|A Russian Air Force Tu-22M3|
|Role||Strategic bomber, maritime strike|
|First flight||30 August 1969|
|Primary users||Soviet Air Forces (historical)
Russian Air Force
Ukrainian Air Force
Indian Navy (historical)
|Developed from||Tupolev Tu-22|
The Tupolev Tu-22M (Russian: Туполев Ту-22М; NATO reporting name: Backfire) is a supersonic, variable-sweep wing, long-range strategic and maritime strike bomber developed by the Tupolev Design Bureau. Significant numbers remain in service with the Russian Air Force, and as of 2014 more than 100 Tu-22Ms are in use.
As in the case of its contemporaries, the MiG-23 and Su-17 projects, the advantages of variable-sweep wing (or "swing wing") seemed attractive, allowing a combination of short take-off performance, efficient cruising, and good high-speed, low-level flight. The result was a new swing wing aircraft named Samolyot 145 (Aeroplane 145), derived from the Tupolev Tu-22, with some features borrowed from the abortive Tu-98. The Tu-22M was based on the Tu-22's weapon system and used its Kh-22 missile. The Tu-22M designation was used to help get approval for the bomber within the Soviet military and government system.
The Tu-22M designation was used by the Soviet Union during the SALT II arms control negotiations, creating the impression that it was a modification of the Tu-22. Some suggested that the designation was deliberately deceptive, and intended to hide the Tu-22M's performance. Other sources suggest the "deception" was internal to make it easier to get budgets approved. According to some sources, the Backfire-B/C production variants were believed to be designated Tu-26 by Russia, although this is disputed by many others. The US State and Defense Departments have used the Tu-22M designation for the Backfire.
Production of all Tu-22M variants totalled 497 including pre-production aircraft.
During the Cold War, the Tu-22M was operated by the VVS (Soviet Air Force) in a strategic bombing role, and by the AVMF (Aviatsiya Voyenno-Morskogo Flota, Soviet Naval Aviation) in a long-range maritime anti-shipping role. During the 1970s, Tu-22M made a few simulated attack runs against U.S. Navy carrier battle groups. The bomber also made attempts to test Japan's air defense boundary on several occasions.
The Tu-22M was first used in combat in Afghanistan, from 1987 to 1989. It is capable of dropping large tonnages of conventional ordnance. The Russian Federation used the Tu-22M3 in combat in Chechnya during 1995, performing strikes near Grozny.
In August 2007, the Tu-22M and the Tu-95 resumed long-range patrol for the first time since the break-up of the Soviet Union.
The Russian military acknowledged the loss of a Tu-22MR recon aircraft to Georgian air defences early in the 2008 South Ossetia war. One of its crew members was captured (Major Vyacheslav Malkov), two others were killed and the crew commander, Lt. Col. Aleksandr Koventsov, was missing in action as late as November 2011.
On Good Friday night, 29 March 2013, two Tu-22M3 bombers made simulated attacks on Sweden. The Swedish air defense failed to respond. Two Tu-22Ms flew supersonic over the Baltic Sea on 24 March 2015. Two Tu-22Ms approached Öland in international airspace on 21 May 2015. The Swedish Air Force sent two Saab JAS 39 Gripen fighters to mark their presence. On 4 July 2015, two Tu-22Ms approached the Swedish island of Gotland, followed by Swedish and other fighter aircraft. The Russian bombers did not enter Swedish territory.[importance?]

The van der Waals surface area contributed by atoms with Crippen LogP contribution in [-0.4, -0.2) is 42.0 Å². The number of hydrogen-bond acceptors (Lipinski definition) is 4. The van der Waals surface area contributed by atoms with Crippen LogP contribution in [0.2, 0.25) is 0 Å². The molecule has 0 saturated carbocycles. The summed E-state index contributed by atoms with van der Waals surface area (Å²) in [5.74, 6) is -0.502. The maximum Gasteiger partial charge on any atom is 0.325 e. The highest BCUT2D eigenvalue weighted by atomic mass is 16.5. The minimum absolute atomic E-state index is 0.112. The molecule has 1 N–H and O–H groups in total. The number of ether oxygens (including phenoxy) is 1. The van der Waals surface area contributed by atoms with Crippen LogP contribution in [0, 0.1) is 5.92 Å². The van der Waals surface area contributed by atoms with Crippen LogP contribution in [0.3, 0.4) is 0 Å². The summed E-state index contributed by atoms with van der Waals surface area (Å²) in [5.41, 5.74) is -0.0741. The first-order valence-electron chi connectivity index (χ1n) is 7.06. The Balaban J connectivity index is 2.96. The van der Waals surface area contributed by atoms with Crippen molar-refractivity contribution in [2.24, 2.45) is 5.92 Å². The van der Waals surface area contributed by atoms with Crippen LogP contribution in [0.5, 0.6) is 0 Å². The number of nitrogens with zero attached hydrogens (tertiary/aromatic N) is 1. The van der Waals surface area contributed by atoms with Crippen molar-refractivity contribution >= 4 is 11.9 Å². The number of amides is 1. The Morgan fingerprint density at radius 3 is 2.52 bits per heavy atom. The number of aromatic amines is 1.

The Tupolev company has sought export customers for the Tu-22M since 1992, with possible customers including Iran, India and the People's Republic of China, but no sales have apparently been made. Unlike the Tu-22 bomber, Tu-22Ms were not exported to Middle East countries that posed a threat to the US military presence in the region. During 2001, India signed a lease-to-buy contract for four Tu-22M aircraft for maritime reconnaissance and strike purposes. At the time, the aircraft were expected to be delivered with Raduga Kh-22 cruise missiles.
In January 2013, reports emerged that China had signed a purchase agreement for the production and delivery of 36 Tu-22M3s, under the Chinese designation of H-10, with many components to be manufactured domestically in China under a technology transfer agreement with Russia and Tupolev. Sales of the Russian-built Raduga Kh-22 long-range anti-ship missile and the fleet's intended use as a maritime strike platform have also been speculated upon. Rosoboronexport has reportedly denied any sales or negotiations with China regarding the Tu-22M.
Only nine of the earliest Tu-22M0 pre-production aircraft were produced, followed by nine more Tu-22M1 pilot-production craft in 1971 and 1972. Its NATO reporting name was Backfire-A.
The first major production version, entering production in 1972, was the Tu-22M2 (NATO: Backfire-B), with longer wings and an extensively redesigned, area ruled fuselage (raising the crew complement to four), twin NK-22 engines (215 kN thrust each) with F-4 Phantom II-style intake ramps, and new undercarriage with the main landing gear in the wing glove rather than in large pods. These were armed most commonly with long-range cruise missiles/anti-ship missiles, typically one or two Raduga Kh-22 anti-shipping missiles. Some Tu-22M2s were later reequipped with more powerful NK-23 engines and redesignated Tu-22M2Ye.
The later Tu-22M3 (NATO: Backfire C), which first flew in 1976 and entered service in 1983, had new NK-25 engines with substantially more power, wedge-shaped intake ramps similar to the MiG-25, wings with greater maximum sweep, and a recontoured nose housing a new Leninets PN-AD radar and NK-45 nav/attack system, which provides much-improved low-altitude flight (although not true nap-of-the-earth flying). It had a revised tail turret with a single cannon, and provision for an internal rotary launcher for the Raduga Kh-15 missile, similar to the American AGM-69 SRAM. It was nicknamed Troika ('Trio' or third) in Russian service.